Postnatally, he demonstrated mild growth restriction for all parameters (head circumference, height and weight) and a mild truncal hypertonia. At the age of 6 months, a lacrimal duct stenosis was diagnosed. At the age of 5 years, weight was 13 kg, height 98.2 cm, head circumference 45 cm, and psychomotor development was mildly delayed. He displayed diffuse hirsutism.
The proband II-1 is an adopted girl (Figure 1A) referred at age of 10 years for scholar problems and suggestive facial dysmorphisms. Whether she is a sporadic or a familial case cannot thereby be assessed. As shown in Figure 1A, CdLS facial gestalt was characterized by synophrys, highly arched eyebrows, short nose with anteverted nares, long philtrum, thin vermilion of the upper lip, high, and arched palate. Table 1 reports for all five patients growth parameters referred to the standard growth charts, at birth and at last clinical evaluation, as well as, feeding problems, developmental milestones and cognitive and behavior impairment. All the patients displayed pre- and post-natal growth delay, craniofacial dysmorphisms and mild psychomotor delay, which raised the clinical suspicion of mild CdLS phenotype. Conversely, other recurrent CdLS signs were absent or underrepresented including gastroesophageal reflux (GER), not observed in any of the patients, hirsutism displayed only by the proband of family 2, and subtle limb anomalies present in the two sporadic cases. As regards intellectual disability, three unrelated patients (III-2 from F1, and the probands of F2, and F3) are ranked borderline, while the mother of family 1 is assessed at the lowest level of normal range for IQ. Slight intra-familial variability is attested by the moderate ID of III-1 from F1; both sibs display behavior anomalies, III-1 is aggressive, hyperactive and more recently hyperphagic, while her brother III-2 shows somnolence, asthenia, and hyperactivity at school.
Table 1. Clinical features of five CdLS individuals with NM_133433.3: c.5329-15A>G NIPBL pathogenic variant.
Materials and Methods
Genomic DNA was extracted from peripheral blood leukocytes using Freedom Evo TECAN extractor. A panel of CdLS genes including NIPBL (NM_133433), SMC1A (NM_300040), SMC3 (NM_606062), HDAC8 (NM_300269), and RAD21 (NM_606462) was interrogated. Genomic sequencing of whole coding region including 20 nucleotides of flanking intron-exon junctions was performed by Illumina Nextera Rapid Capture Enrichment protocol, following the manifacturer's instructions, while the uncovered genomic regions were analyzed by Nextera-XT-Library-prep protocol (Illumina) and Sanger sequencing using the Big Dye Terminator v.3.1 Cycle Sequencing Kit (Applied Biosystems). Intronic NIPBL nucleotide variant NM_133433:c.5329-15A > G was confirmed by PCR with primers for genomic DNA 5′-CACCTGTACTGATTTTTAAGTTAAACTTTGA-3′ (forward strand) and 5′-TTTTCACCAAGAACTCGTAGGATCT-3′ (reverse strand) and Go Taq Hot Start Polymerase (Promega).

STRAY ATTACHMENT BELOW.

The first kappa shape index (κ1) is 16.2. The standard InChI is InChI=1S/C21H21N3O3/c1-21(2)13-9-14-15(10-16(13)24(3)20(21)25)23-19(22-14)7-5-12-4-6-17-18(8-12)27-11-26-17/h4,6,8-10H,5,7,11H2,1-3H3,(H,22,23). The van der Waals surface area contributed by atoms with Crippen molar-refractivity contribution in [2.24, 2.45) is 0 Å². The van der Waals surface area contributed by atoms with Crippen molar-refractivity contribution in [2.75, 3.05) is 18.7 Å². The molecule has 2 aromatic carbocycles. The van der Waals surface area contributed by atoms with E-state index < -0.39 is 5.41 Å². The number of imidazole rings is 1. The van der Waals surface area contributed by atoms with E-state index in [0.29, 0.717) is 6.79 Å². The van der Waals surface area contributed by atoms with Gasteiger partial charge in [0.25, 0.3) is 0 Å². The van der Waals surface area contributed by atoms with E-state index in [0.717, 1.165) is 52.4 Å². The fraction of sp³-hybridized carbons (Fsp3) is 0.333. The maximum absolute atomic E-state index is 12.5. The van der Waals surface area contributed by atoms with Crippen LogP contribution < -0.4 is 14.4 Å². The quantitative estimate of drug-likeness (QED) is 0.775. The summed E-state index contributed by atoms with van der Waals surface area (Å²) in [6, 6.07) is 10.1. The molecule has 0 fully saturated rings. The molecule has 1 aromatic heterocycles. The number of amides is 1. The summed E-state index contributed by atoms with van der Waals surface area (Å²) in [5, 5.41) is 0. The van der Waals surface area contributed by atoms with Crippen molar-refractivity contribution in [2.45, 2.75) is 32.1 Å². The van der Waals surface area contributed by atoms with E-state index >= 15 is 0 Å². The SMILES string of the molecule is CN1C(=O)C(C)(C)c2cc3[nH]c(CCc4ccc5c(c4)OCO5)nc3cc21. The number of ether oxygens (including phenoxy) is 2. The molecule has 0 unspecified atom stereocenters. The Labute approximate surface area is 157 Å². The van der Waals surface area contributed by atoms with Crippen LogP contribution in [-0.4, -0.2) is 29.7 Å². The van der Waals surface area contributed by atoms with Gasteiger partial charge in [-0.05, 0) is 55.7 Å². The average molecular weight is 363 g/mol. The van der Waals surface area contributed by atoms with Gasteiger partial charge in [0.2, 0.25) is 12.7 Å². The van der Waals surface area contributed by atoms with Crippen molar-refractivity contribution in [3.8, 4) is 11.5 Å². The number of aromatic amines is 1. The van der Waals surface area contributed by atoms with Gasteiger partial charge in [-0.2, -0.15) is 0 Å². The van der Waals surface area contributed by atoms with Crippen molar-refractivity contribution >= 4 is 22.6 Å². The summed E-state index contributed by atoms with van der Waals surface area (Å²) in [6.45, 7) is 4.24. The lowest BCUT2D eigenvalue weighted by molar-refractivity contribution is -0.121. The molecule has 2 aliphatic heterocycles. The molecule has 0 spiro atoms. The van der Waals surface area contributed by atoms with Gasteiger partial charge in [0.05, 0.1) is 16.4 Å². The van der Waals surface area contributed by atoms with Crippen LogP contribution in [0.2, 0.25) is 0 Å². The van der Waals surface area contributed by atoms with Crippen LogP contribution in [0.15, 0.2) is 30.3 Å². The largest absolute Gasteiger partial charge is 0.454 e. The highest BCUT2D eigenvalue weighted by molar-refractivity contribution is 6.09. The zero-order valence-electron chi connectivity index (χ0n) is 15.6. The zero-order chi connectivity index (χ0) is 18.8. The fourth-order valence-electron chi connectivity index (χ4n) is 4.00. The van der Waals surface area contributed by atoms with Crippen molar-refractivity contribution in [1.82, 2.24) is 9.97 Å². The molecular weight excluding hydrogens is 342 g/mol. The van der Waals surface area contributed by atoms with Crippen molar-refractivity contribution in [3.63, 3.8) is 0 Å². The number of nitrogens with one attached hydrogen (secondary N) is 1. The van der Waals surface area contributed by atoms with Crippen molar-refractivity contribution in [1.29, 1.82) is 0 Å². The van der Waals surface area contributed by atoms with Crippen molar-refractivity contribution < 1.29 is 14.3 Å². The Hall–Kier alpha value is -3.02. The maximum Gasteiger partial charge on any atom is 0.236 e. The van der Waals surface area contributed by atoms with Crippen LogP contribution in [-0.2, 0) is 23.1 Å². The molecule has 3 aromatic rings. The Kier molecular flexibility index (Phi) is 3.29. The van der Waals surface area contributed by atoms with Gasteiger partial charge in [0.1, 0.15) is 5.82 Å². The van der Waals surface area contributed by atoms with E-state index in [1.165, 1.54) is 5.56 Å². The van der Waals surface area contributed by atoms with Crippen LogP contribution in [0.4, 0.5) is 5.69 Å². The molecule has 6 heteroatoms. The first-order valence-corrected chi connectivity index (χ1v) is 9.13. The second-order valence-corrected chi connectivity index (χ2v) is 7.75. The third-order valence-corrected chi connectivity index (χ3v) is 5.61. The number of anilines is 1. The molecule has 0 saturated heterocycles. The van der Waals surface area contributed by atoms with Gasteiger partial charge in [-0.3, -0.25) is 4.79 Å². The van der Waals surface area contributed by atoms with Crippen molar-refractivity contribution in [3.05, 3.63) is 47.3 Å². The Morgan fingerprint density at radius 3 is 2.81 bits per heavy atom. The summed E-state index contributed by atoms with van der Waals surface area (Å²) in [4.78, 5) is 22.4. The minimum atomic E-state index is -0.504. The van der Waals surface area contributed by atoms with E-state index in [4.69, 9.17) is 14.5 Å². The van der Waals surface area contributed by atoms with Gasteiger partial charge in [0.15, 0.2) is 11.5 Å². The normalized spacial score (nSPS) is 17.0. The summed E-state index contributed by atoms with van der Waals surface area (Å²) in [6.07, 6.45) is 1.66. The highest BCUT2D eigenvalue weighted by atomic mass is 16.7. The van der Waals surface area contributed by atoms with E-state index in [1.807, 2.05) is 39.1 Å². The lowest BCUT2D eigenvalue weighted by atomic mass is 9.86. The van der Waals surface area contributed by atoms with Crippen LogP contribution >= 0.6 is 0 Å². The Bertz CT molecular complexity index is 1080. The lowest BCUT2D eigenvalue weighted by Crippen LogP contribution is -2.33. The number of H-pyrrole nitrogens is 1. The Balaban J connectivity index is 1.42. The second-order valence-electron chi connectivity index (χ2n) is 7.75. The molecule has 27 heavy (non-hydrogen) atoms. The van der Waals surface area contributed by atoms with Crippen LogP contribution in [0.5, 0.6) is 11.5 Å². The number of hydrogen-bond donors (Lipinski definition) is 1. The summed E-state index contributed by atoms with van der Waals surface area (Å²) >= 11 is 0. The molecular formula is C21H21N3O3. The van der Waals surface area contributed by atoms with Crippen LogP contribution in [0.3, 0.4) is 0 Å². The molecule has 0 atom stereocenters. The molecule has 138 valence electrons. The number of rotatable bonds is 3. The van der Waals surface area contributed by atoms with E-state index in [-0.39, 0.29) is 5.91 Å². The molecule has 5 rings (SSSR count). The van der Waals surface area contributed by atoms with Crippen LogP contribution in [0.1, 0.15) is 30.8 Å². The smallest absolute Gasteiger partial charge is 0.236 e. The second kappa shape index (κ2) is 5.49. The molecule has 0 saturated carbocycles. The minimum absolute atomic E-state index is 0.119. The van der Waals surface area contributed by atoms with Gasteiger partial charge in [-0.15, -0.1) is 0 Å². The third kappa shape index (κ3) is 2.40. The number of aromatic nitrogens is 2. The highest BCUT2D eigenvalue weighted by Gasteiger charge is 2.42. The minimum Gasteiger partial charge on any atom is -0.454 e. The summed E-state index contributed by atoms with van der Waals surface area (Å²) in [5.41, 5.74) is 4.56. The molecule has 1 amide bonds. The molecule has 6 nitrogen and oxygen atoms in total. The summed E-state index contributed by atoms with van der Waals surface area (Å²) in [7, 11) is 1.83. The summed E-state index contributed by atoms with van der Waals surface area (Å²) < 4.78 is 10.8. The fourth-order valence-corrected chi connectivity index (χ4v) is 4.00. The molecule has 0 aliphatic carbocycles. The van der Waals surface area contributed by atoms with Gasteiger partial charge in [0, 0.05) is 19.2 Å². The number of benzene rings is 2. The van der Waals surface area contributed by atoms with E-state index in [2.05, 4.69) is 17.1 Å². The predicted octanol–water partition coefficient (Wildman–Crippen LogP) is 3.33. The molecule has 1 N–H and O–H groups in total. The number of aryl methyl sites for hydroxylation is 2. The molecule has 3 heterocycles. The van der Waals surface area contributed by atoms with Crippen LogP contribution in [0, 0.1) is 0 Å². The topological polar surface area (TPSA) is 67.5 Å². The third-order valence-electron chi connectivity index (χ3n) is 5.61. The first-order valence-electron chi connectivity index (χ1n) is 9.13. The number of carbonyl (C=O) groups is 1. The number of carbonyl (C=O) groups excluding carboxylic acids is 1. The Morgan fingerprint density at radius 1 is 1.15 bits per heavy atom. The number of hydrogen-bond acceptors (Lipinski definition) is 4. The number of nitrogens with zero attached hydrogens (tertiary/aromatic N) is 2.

Total RNA was extracted from peripheral blood leukocytes using Tempus Spin RNA Isolation Kit (Applied Biosystems) and reverse transcribed to cDNA by SuperScript VILO Kit (Invitrogen). cDNA was amplified by Go Taq Hot Start Polymerase (Promega) and sequenced using the Big Dye Terminator v.3.1 Cycle Sequencing Kit (Applied Biosystems) with primers 5′-TATAGCCCAGTGGTTTCGAG-3′ (forward strand) and 5′-GGTCGACAAAGGACAAATCG-3′ (reverse strand) and run on ABI PRISM 3500 sequencer (Applied Biosystems) according to the manufacture's protocol. Electropherograms were compared to NIPBL NM_133433 reference sequence.
All the five subjects with a suspected mild CdLS clinical diagnosis were found to carry the NIPBL non-canonical intronic sequence alteration NC_000005.9 g.37022138 A>G NM_133433.3:c.5329-15A>G (Figure 1C), characterized only in one German CdLS patient with mild phenotype (11). Whole NIPBL gene coding sequence and intronic flanking regions were sequenced, excluding the occurrence of VUS (variant unknown sequence) or pathogenic variants. No pathogenic variants were disclosed neither in the HDAC8, SMC1, SMC3, and RAD21 gene.
Characterization at transcript level of all five patients using both ad hoc designed primers and the primers used by Teresa-Rodrigo et al. evidenced besides the expected wild type (wt) transcript, two aberrant transcripts (a-Tr) which sequences are provided in Figure 2A. Namely a-Tr1 is the in frame exon 28 skipped transcript (diagrammed in Figure 2B) found in the German patient, leading to the in frame deletion p (Ile1777Arg1809del). We also detected an additional aberrant transcript (a-Tr2), which sequence retains 14 nucleotides of the 3′ terminus of IVS27, downstream the intronic A>G transition (Figure 2A), leading to frame disruption. The c.5329-15A>G transition affects the recognition of the branch point and the acceptor splice site of intron 27, hence activating a cryptic splice site (diagrammed in Figure 2B). The intronic variant changes a-Tr2 coding sequence into (NM_133433):r.5328_5329ins[5329-14_5329-1;uguuugcuuggcag], predicting the truncated protein p.(Ile1777CysfsX22).
Figure 2. (A,B) cDNA electropherograms show the wild type transcript (black characters) and two aberrant transcripts, the in frame a-Tr1, skipping exon 28 (green characters) and a-Tr2 retaining 14 nucleotides of IVS28 3' (purple characters). The intronic “g” replacing “a” hence creating an alternative donor splice site is in red.
The intronic variant has not been found in the consulted GnomAD, ExAC, and Ensemble databases. According to the ACMG criteria the variant herein described may be considered at strong evidence of pathogenicity PS4 (12), because of its prevalence in CdLS individuals, namely 6 cases including the previously published one (11) and absence in the control population's databases. The cosegregation with the CdLS phenotype within family also features as supporting evidence, PP1 (13).
According to the cDNA electropherogram in Figure 2A, showing the mix of wild type and alternative transcripts, the wild type sequence is prominent.